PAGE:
It was only a few short years after Napier’s discovery of logarithms that they made their first, and lasting, impact on the sciences. They were instrumental in uncovering the most important of Kepler’s Laws of planetary motion.

The German astronomer Johannes Kepler had published his first two laws of planetary motion in 1609. These were

- I — The planets orbit the sun in ellipses, with the sun at one focus.
- II — The line joining a planet to the sun sweeps out equal areas in equal times.

But for nearly a decade afterwards Kepler, a prodigious calculator, laboured in vain to find some further relationship hidden in the masses of observational data that the late Tycho Brahe has gathered. In particular, he had yet to find a law linking the orbits of all the planets in some way.

Enter the logarithm. Kepler was an instant convert on discovering Napier’s logs in 1616, and would eventually publish tables of his own. But before this, he seems to have used logs to finally discover the elusive third law he’d been looking for.

As in the previous post, we’ll ‘cheat’ a little here by using modern notation (and data). Kepler had data on the orbital parameters of the first six planets, among them the orbital period $T$, and the semi-major axis $R$. Below is a table of suitably normalised values of $T$, $R$ for each of the planets in the solar system, and their logarithms $\log_{10}(T)$ and $\log_{10}(R)$. To make things clearer here, two planets which were as yet undiscovered in Kepler’s time — Uranus and Neptune — have both been included in the data.

\[

\begin{array}{l|c|c|c|c|}

\text{Planet} & \text{T (/yrs)}& \text{R (/$10^6$ km)} & \log_{10}(T) & \log_{10}(R)\\

\hline

\text{Mercury (m)} & 0.24 & 57.91 &-0.618 & 1.763\\

\text{Venus (V)} & 0.62 & 108.21 &-0.211 & 2.034\\

\text{Earth (E)} & 1.0 & 149.6 &0.0 & 2.175\\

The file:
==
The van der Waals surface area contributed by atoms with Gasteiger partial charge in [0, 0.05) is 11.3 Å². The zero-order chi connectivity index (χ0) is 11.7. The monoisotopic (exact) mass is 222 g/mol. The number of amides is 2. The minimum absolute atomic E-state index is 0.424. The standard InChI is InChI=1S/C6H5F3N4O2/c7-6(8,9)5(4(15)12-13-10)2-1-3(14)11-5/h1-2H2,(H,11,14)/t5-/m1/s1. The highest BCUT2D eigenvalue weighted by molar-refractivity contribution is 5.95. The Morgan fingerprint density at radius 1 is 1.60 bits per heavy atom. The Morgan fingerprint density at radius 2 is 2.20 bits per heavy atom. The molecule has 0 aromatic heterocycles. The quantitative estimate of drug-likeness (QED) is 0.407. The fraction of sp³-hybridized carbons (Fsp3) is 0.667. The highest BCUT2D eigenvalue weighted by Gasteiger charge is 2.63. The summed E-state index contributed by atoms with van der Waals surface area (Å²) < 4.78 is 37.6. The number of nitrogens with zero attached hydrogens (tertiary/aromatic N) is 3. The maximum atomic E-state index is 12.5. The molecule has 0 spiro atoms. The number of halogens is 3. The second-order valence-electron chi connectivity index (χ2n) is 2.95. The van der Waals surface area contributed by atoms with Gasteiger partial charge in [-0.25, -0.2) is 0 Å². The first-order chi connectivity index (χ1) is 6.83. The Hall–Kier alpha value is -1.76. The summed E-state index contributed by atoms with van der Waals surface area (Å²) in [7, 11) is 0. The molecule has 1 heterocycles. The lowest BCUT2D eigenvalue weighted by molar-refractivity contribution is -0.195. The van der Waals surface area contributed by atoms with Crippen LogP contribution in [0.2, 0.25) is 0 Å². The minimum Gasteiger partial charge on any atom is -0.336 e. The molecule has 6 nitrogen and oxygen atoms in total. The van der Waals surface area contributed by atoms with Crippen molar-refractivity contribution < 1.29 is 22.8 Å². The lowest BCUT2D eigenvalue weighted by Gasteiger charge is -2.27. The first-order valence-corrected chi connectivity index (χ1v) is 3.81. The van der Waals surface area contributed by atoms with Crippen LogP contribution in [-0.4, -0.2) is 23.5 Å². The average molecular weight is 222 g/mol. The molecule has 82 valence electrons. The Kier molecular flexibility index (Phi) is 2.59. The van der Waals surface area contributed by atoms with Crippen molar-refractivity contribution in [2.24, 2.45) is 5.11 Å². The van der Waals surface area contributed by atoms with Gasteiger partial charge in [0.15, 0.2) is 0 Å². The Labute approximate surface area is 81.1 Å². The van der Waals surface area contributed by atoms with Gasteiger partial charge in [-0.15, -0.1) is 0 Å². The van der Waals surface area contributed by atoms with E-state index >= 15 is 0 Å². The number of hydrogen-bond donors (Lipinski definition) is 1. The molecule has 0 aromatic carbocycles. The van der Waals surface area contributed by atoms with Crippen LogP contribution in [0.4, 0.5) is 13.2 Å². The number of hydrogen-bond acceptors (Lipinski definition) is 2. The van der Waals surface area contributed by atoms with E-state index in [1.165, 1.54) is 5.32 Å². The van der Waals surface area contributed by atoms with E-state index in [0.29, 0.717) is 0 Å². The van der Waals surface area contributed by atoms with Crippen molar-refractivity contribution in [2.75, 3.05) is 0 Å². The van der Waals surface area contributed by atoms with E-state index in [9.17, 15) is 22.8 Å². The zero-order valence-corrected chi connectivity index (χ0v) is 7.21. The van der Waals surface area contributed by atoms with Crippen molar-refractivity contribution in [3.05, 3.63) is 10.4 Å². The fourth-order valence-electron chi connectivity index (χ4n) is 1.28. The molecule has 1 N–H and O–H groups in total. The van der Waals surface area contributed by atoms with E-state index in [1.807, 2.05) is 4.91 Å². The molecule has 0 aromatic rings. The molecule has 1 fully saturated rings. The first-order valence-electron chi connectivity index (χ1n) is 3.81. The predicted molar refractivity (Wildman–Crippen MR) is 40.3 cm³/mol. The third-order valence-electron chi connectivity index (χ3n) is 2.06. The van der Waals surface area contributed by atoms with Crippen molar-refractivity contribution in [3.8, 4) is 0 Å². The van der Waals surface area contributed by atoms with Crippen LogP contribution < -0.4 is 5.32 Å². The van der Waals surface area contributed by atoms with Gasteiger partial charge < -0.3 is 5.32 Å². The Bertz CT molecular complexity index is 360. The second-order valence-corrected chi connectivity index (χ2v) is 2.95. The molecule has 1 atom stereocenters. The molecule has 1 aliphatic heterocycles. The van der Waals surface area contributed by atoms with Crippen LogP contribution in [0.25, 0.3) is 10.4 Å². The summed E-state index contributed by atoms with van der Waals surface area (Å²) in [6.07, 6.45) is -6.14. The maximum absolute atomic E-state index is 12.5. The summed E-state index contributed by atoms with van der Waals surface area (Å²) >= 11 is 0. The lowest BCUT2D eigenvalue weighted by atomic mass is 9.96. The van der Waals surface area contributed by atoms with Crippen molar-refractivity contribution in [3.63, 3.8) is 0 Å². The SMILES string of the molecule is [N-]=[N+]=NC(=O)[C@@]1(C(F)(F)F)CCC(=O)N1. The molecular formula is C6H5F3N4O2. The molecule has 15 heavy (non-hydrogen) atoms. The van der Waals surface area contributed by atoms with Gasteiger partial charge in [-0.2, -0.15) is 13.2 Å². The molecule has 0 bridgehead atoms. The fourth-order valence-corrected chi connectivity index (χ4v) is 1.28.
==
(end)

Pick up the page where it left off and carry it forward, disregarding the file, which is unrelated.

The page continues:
\text{Mars (M)} & 1.88 & 227.94 & 0.274 & 2.358\\

\text{Jupiter (J)} & 11.86 & 778.34 &1.074 & 2.891\\

\text{Saturn (S)} & 29.45 & 1426.71 & 1.469 & 3.154\\

\text{Uranus* (U)} & 84.02 & 2870.63 &1.924 & 3.458\\

\text{Neptune* (N)} & 164.79 & 4498.39 &2.217 & 3.653\\

\hline

\end{array}

\]

Plotting these logarithm pairs gives what is called a log-log plot of the data, and this is also shown below.

The plot shows immediately that there is a linear relationship between the logs. In fact, the slope of the line in the plot can be measured to be $\cong 2/3$. This means that

\[\log_{10}(R) = \frac{2}{3} \log_{10}(T) +C \]

for some constant $C$. Solving this log equation therefore gives

\[ T^2 = \alpha R^3\]

where $\alpha$ is a constant. This power law is the planetary relationship being sought. Logarithms will always reveal any such power law relationships as straight lines on a log-log plot.

It seems likely that a log enthusiast like Kepler would have tabulated logarithms of his data values at some point. Upon doing so, he would have been one step away from discovering this last law. In 1619, three years after coming across logarithms, he published his third and final law of planetary motion

- III — The square of a planet’s orbital period is proportional to the cube of its semi-major axis.

This law completed the set by relating the orbits of all the planets around the sun together. In fact, the correct constant $\alpha = 4\pi^2/G M_{\odot}$, where $M_{\odot}$ is the mass of the sun, revealing that it is the sun which is the common cause of planetary motion in the solar system. This was the law which later allowed Newton in 1687 to show that it was in fact the inverse square gravitational pull of the sun that caused the planets to orbit it.

So, from the very start, logs were more than just a simple arithmetical tool. Their discovery opened up gateways to whole new avenues of research in the sciences. Logs have since come to be recognised as an important element of the scientific revolution in general. By now have become a ubiquitous part of both mathematics and the sciences. Not bad for a something Napier had originally intended as simply an aid to pen and paper arithmetic.